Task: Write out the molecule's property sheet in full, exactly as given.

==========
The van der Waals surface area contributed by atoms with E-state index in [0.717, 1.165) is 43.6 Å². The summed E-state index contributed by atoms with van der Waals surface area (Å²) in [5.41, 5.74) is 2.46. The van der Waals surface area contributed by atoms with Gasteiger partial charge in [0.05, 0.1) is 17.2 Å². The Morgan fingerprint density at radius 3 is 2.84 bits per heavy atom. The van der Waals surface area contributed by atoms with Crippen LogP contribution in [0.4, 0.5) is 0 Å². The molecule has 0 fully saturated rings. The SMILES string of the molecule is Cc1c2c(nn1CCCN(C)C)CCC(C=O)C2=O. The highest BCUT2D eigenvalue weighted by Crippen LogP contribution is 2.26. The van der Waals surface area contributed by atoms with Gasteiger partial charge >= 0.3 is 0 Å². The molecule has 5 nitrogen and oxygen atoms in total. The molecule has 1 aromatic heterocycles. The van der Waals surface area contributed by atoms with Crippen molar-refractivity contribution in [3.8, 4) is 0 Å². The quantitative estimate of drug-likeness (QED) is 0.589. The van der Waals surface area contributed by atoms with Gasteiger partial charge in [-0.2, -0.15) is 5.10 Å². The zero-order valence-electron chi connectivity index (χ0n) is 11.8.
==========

The van der Waals surface area contributed by atoms with E-state index in [0.717, 1.165) is 43.6 Å². The summed E-state index contributed by atoms with van der Waals surface area (Å²) in [5.41, 5.74) is 2.46. The van der Waals surface area contributed by atoms with Gasteiger partial charge in [0.05, 0.1) is 17.2 Å². The Morgan fingerprint density at radius 3 is 2.84 bits per heavy atom. The van der Waals surface area contributed by atoms with Crippen LogP contribution in [0.4, 0.5) is 0 Å². The molecule has 0 fully saturated rings. The SMILES string of the molecule is Cc1c2c(nn1CCCN(C)C)CCC(C=O)C2=O. The highest BCUT2D eigenvalue weighted by Crippen LogP contribution is 2.26. The van der Waals surface area contributed by atoms with Gasteiger partial charge >= 0.3 is 0 Å². The molecule has 5 nitrogen and oxygen atoms in total. The molecule has 1 aromatic heterocycles. The van der Waals surface area contributed by atoms with Crippen molar-refractivity contribution in [3.8, 4) is 0 Å². The quantitative estimate of drug-likeness (QED) is 0.589. The van der Waals surface area contributed by atoms with Gasteiger partial charge in [-0.2, -0.15) is 5.10 Å². The zero-order valence-electron chi connectivity index (χ0n) is 11.8.